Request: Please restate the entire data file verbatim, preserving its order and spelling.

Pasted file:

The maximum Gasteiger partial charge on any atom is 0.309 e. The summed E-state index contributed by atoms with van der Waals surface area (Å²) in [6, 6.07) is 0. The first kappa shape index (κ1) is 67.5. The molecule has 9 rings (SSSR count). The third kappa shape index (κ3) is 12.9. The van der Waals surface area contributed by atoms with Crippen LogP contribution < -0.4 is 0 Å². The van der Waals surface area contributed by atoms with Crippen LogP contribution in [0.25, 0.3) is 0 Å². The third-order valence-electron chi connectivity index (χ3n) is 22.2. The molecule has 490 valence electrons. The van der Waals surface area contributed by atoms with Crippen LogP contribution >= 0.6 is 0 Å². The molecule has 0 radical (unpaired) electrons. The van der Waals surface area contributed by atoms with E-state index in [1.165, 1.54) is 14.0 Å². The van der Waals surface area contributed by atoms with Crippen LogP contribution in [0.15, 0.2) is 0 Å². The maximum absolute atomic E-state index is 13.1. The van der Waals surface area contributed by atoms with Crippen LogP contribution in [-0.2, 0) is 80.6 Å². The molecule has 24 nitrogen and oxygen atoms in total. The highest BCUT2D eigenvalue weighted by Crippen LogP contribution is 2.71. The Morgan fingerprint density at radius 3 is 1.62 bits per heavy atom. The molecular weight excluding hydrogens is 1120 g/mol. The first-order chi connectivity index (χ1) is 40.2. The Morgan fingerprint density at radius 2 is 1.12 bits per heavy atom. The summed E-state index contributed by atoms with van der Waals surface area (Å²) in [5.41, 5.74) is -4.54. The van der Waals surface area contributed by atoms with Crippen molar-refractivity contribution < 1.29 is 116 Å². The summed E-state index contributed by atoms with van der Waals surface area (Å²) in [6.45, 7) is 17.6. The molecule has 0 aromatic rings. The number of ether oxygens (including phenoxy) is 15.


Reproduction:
The maximum Gasteiger partial charge on any atom is 0.309 e. The summed E-state index contributed by atoms with van der Waals surface area (Å²) in [6, 6.07) is 0. The first kappa shape index (κ1) is 67.5. The molecule has 9 rings (SSSR count). The third kappa shape index (κ3) is 12.9. The van der Waals surface area contributed by atoms with Crippen LogP contribution < -0.4 is 0 Å². The van der Waals surface area contributed by atoms with Crippen LogP contribution in [0.25, 0.3) is 0 Å². The third-order valence-electron chi connectivity index (χ3n) is 22.2. The molecule has 490 valence electrons. The van der Waals surface area contributed by atoms with Crippen LogP contribution >= 0.6 is 0 Å². The molecule has 0 radical (unpaired) electrons. The van der Waals surface area contributed by atoms with E-state index in [1.165, 1.54) is 14.0 Å². The van der Waals surface area contributed by atoms with Crippen LogP contribution in [0.15, 0.2) is 0 Å². The maximum absolute atomic E-state index is 13.1. The van der Waals surface area contributed by atoms with Crippen LogP contribution in [-0.2, 0) is 80.6 Å². The molecule has 24 nitrogen and oxygen atoms in total. The highest BCUT2D eigenvalue weighted by Crippen LogP contribution is 2.71. The Morgan fingerprint density at radius 3 is 1.62 bits per heavy atom. The molecular weight excluding hydrogens is 1120 g/mol. The first-order chi connectivity index (χ1) is 40.2. The Morgan fingerprint density at radius 2 is 1.12 bits per heavy atom. The summed E-state index contributed by atoms with van der Waals surface area (Å²) in [5.41, 5.74) is -4.54. The van der Waals surface area contributed by atoms with Crippen molar-refractivity contribution < 1.29 is 116 Å². The summed E-state index contributed by atoms with van der Waals surface area (Å²) in [6.45, 7) is 17.6. The molecule has 0 aromatic rings. The number of ether oxygens (including phenoxy) is 15.